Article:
New Kindle Lending Club Matches E-Book Borrowers and Lenders

A new startup called the Kindle Lending Club has launched in beta this week, aiming to make it easier for Kindle users to take advantage of the new options to loan and borrow their e-books.

The Kindle Lending Club is the brainchild of Catherine MacDonald, who said that when she heard Amazon announce on December 30 that it was finally adding a lending option for Kindle, she decided to set up a Facebook group – a way to help people find others who were willing to share their e-books. But as interesting in the group exploded, MacDonald realized that Facebook just didn’t offer the scalability needed for such an undertaking. “I had no idea how viral the idea was,” she says.

So in less than two weeks’ time, she has pulled together the resources – about $12,500 in angel investment and a Web development team – to launch the Kindle Lending Club.

MacDonald’s background is in project management, something evident in the speed and decisiveness with which she’s moved forward to launch this startup. But as she notes, there is a huge interest among Kindle users in this sort of undertaking, and the 4800-some-odd members of the Facebook group have given her a great place to work on the customer development and to build a product with avid Kindle readers in mind.

Both sharing and borrowing is free through the Kindle Lending Club. You can browse for the titles that other users have made available, and you can make available the books you’re willing to lend. The site simply matches borrowers and lenders. The rest of the Kindle lending rules stay in place: the loan is for 14 days. You can’t read a title while it’s on loan to someone else. And you can only loan a title once.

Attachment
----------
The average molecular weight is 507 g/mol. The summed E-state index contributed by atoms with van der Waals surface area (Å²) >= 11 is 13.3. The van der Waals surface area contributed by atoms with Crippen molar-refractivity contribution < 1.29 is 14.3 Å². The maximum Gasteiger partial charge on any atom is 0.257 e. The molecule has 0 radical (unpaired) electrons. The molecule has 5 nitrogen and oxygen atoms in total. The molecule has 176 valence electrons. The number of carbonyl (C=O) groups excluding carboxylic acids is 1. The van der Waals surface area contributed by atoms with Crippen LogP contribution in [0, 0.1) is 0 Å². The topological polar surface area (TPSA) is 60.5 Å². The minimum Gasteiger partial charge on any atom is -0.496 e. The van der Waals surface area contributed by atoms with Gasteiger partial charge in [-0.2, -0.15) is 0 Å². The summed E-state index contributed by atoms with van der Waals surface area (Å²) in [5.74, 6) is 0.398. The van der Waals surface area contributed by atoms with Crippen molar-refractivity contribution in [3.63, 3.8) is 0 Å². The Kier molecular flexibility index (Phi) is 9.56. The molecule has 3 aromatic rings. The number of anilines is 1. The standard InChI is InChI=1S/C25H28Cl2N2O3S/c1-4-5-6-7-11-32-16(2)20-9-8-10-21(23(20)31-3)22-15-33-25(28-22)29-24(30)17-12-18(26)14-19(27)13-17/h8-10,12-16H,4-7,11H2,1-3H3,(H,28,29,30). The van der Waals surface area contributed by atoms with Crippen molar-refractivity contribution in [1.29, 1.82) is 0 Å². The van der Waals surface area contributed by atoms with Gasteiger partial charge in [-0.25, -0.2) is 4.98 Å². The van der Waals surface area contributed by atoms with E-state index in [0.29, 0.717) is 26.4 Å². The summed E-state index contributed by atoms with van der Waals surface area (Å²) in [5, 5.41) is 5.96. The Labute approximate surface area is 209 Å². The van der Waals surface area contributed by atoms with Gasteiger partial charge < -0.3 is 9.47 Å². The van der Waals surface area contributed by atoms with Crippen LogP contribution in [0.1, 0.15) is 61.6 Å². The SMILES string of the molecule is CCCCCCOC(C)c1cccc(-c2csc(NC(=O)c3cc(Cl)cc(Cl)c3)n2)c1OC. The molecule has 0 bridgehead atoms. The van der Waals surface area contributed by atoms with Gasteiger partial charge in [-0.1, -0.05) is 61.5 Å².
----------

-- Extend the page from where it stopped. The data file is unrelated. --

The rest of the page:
It’s up to publishers to decide whether or not their titles can be available for lending (and none of the books in my Kindle library are eligible, if that’s any indication of how publishers have decided). Nonetheless, even though the selection of books to lend may be limited, this doesn’t seem to have dampened the interest and excitement in lending and borrowing.

Since the public beta opened on Friday, 786 users have joined the Kindle Lending Club and they’ve listed almost 2000 books that they’re willing to offer to loan. 669 borrow requests have been made and 286 e-books have been loaned.

That it took almost three years for the Kindle to add a lending option is an indication of the reluctance of Amazon – or more accurately, perhaps, publishers – to allow lending. Some have argued that loosening restrictions around the transfer of digital copies will mean a loss of book sales; but it isn’t really clear that that’s always the case. As people run out of time to finish a book they’ve borrowed or as they grow tired of waiting in line for the next available copy of a popular book, they might just opt to purchase it. That’s what MacDonald hopes, in fact, as she’s an Amazon Affiliate member and that program – a cut of the Amazon sales generated via links on the Kindle Lending Club site – is where the startup will get its revenue.

MacDonald says she hasn’t heard anything from Amazon in response to the startup. (I contacted Amazon for comment, but at the time of publishing, hadn’t heard anything either.)

But the excitement it’s generated from Kindle users – their willingness to share their books – points to a “renaissance of reading,” argues MacDonald. And it would be a shame for Amazon to put an end to that.

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